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September 04, 2017

Dutch referendum: never again?

The Dutch political class was badly shaken by the consultative referendum which opposed ratification of the EU-Ukraine association agreement in April last year. The agreement still hasn't been ratified despite the European Council's attempt to accommodate the result of the referendum by attaching an interpretative declaration to the agreement, partly because the Dutch political parties are taking over five months already to form a government out of the parliament returned by the March general election. But one thing the four parties negotiating the next cabinet seem to agree on is the need to scrap the consultative referendum law. According to Telegraaf, Mark Rutte's VVD and the Christian parties CDA and CU are all in agreement. The left-liberal D66, which was a big advocate of the referendum law on the grounds of democratisation, is now dissatisfied with the way the referendum law has worked in practice. D66 would prefer referendums to be binding, which would at least give clarity about a vote's meaning, but there seems to be little chance that the reform will go in that direction.

Nevertheless, the delay in forming the next government may mean that another referendum will sneak in before the door is closed. A group of students from Amsterdam are calling for a referendum on a new wiretapping law, which is set to come into force on January 1st. The Dutch Council of State on Friday confirmed that the students have gathered the requisite 10,000 signatures which now gives them another six weeks to gather at least 300,000. If they succeed, there would have to be a referendum within six months. The wiretapping law will come into force on January 1st regardless, even though the referendum law provides that laws should be suspended when there's a referendum pending on them. The caretaker interior minister Ronald Plasterk from the PvdA argues that there is time pressure for the law to come into force due to the need to fight terrorism more effectively, and that the parliament supports this.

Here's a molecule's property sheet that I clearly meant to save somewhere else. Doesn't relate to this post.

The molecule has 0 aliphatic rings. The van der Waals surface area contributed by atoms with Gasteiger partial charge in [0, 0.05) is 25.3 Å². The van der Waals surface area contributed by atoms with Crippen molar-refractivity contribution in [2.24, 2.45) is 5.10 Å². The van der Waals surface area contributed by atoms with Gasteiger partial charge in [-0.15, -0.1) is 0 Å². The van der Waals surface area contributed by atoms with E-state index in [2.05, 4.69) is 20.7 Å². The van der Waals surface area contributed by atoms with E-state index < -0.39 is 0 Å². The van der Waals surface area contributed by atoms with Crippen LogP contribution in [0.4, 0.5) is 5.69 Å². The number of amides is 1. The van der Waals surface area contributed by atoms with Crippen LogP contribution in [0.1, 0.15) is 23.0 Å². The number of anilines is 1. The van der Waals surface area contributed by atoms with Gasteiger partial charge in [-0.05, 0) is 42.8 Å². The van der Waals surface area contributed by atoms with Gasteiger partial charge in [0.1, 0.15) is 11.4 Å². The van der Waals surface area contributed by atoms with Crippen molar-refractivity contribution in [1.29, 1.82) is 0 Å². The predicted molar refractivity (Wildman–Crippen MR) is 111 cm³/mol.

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September 04, 2017

Why trade unions stay quiet on French labour reform

Françoise Fressoz wonders why the French unions are so calm about the labour law reform. A year ago, these sorts of proposals would have sealed the fate of a government. But under Emmanuel Macron, there is no united front of trade unions, the most effective weapon against any French government. The CGT is now alone among the unions in rallying against the reforms in September, supported by La France Insoumise. The FO will not participate and the CFDT prefers to protest in its own way later in October. And, at the same time, the reform proposals never went that far. 

How is this possible? Not only did Macron promise this reform on the campaign trail, and will push it through by presidential decree avoiding lengthy and loud debates in parliament. In their negotiations the government also sold to the unions that negotiating at the level of branches and companies could actually increase their influence. The FO is strong in the branches and the CFDT is well-placed to benefit from company-level negotiations. And the bonus is that, while the reform now gave the employers what they wanted, the unions have no reason to complain. One wonders who the real winners of the reform are, after all.

We also noted in the Greek press that the French labour reform foreshadows the visit of Macron in Athens. The Greeks had hoped to send a message of hope and support from France, but the labour reform law is the opposite of what Syriza wants to promote in Greece. The visit could thus easily end up in a PR disaster. But Tsipras still has high hopes for a good relationship to Macron as a way to find a counterbalance to the austerity messages from Berlin. 

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